It had perhaps been easy enough for me to have arrogated more to myself than was my due, in the writing of this play, and to have passed by his name with silence in the publication of it with the same ingratitude which others have used to him, whose writings he hath not only corrected, as he hath done this, but has had a greater inspection over them, and sometimes added whole scenes together, which may as easily be distinguished from the rest as true gold from counterfeit by the weight. But besides the unworthiness of the action, which deterred me from it, (there being nothing so base as to rob the dead of his reputation,) I am satisfied I could never have received so much honour in being thought the author of any poem, how excellent soever, as I shall from the joining my imperfections with the merit and name of Shakspeare and Sir William D'Avenant.

JOHN DRYDEN.

December 1,

1669.

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WILL

TO HIS GRACE, WILLIAM, DUKE OF NEWCASTLE, ONE OF HIS MAJESTY'S MOST HONOURABLE PRIVY

COUNCIL, AND OF THE MOST HONOURABLE ORDER OF THE GARTER, &c.

Amongst those few persons of wit and honour whose favourable opinion I have desired, your own virtue, and my great obligations to your grace, have justly given you the precedence ; for what could be more glorious , to me, than to have acquired some part of your esteem, who are admired and honoured by all good men ; who have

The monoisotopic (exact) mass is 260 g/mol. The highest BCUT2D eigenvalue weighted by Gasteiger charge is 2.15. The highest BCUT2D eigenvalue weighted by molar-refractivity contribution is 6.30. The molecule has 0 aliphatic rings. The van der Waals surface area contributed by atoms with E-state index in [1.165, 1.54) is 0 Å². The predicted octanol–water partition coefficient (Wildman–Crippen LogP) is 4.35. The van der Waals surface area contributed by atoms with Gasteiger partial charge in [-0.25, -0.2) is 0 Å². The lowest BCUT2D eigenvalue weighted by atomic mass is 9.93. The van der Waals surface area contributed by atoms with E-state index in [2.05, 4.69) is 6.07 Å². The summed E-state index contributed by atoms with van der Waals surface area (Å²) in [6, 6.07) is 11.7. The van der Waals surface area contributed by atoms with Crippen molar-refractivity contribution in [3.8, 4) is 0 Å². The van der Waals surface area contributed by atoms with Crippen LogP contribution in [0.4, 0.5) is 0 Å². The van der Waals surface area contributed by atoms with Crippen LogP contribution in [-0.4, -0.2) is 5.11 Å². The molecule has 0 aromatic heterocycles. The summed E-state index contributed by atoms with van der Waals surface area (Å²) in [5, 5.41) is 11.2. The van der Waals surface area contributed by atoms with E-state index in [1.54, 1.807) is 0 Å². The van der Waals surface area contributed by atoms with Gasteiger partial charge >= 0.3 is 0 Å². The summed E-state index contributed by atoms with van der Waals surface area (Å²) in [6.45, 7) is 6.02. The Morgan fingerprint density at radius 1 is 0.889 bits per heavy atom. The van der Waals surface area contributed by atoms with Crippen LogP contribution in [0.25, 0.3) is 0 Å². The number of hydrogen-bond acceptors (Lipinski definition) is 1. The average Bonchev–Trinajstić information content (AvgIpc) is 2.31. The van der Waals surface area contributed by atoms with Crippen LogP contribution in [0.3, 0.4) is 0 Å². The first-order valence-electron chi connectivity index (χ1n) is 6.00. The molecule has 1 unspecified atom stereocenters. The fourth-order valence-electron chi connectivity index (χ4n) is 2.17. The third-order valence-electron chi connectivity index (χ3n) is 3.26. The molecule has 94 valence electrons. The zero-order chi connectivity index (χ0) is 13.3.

. 9 A very highly-finished character of this nobleman, who was born in 1594, and died December 25, 1676, may be found in Clarendon's History of the Rebellion, vol. ii. p. 507. He was author of a celebrated book on Horsemanship, and of four plays; and was successively the patron of Ben Jonson, D'Avenant, Dryden, Flecknoe, and Shadwell, all of whom, except D'Avenant, have testified

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been, for so many years together, the pattern and standard of honour to the nation; and whose whole life has been so great an example of heroick virtue, that we might wonder how it happened into an age so corrupt as ours, if it had not likewise been a part of the former. As you came into the world with all the advantages of a noble birth' and education, so you have rendered both yet more conspicuous by your virtue. Fortune, indeed, has perpetually crowned your undertakings with success, but she has only waited on your valour, not conducted it. She has ministered to your glory like a slave, and has been led in triumph by it ; or at most, while honour led you by the hand to greatness, fortune only followed to keep you from sliding back in the ascent. That which Plutarch accounted her favour to Cimon and Lucullus, was but her justice to your Grace; and never to have been overcome where you led in person, as it was more than Hannibal could boast,

their gratitude by ample encomiums. “ He was," says Shadwell, “ the greatest master of wit, the most exact observer of mankind, and the most accurate judge of humour I ever knew."

The Dedication before us was addressed to him in 1671.

His father was Sir Charles Cavendish ; his mother a daughter of Cuthbert, Lord Ogle. Their son was created by James the First, Viscount Mansfield and Baron Ogle, June 3, 1620; 7th March, 1627-8, he was created Earl, 27th October, 1643, Marquis, and 16th March, 1664-5, Duke, of Newcastle.